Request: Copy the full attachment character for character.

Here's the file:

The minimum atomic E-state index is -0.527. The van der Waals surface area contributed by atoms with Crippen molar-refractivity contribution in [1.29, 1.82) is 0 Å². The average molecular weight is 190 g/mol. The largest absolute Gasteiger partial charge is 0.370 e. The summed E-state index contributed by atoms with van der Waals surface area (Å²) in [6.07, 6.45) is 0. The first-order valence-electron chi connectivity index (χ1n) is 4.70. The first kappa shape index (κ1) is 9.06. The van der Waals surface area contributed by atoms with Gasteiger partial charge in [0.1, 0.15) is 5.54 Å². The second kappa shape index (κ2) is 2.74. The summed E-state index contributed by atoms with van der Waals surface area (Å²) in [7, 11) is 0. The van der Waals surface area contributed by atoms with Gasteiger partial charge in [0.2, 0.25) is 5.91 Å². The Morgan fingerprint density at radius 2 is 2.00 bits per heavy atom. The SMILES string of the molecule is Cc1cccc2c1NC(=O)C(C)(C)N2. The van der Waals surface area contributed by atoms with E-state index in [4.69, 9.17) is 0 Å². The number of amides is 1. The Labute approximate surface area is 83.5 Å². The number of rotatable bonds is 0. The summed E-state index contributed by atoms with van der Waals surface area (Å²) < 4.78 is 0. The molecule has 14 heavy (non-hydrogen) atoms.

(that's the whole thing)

The minimum atomic E-state index is -0.527. The van der Waals surface area contributed by atoms with Crippen molar-refractivity contribution in [1.29, 1.82) is 0 Å². The average molecular weight is 190 g/mol. The largest absolute Gasteiger partial charge is 0.370 e. The summed E-state index contributed by atoms with van der Waals surface area (Å²) in [6.07, 6.45) is 0. The first-order valence-electron chi connectivity index (χ1n) is 4.70. The first kappa shape index (κ1) is 9.06. The van der Waals surface area contributed by atoms with Gasteiger partial charge in [0.1, 0.15) is 5.54 Å². The second kappa shape index (κ2) is 2.74. The summed E-state index contributed by atoms with van der Waals surface area (Å²) in [7, 11) is 0. The van der Waals surface area contributed by atoms with Gasteiger partial charge in [0.2, 0.25) is 5.91 Å². The Morgan fingerprint density at radius 2 is 2.00 bits per heavy atom. The SMILES string of the molecule is Cc1cccc2c1NC(=O)C(C)(C)N2. The van der Waals surface area contributed by atoms with E-state index in [4.69, 9.17) is 0 Å². The number of amides is 1. The Labute approximate surface area is 83.5 Å². The number of rotatable bonds is 0. The summed E-state index contributed by atoms with van der Waals surface area (Å²) < 4.78 is 0. The molecule has 14 heavy (non-hydrogen) atoms.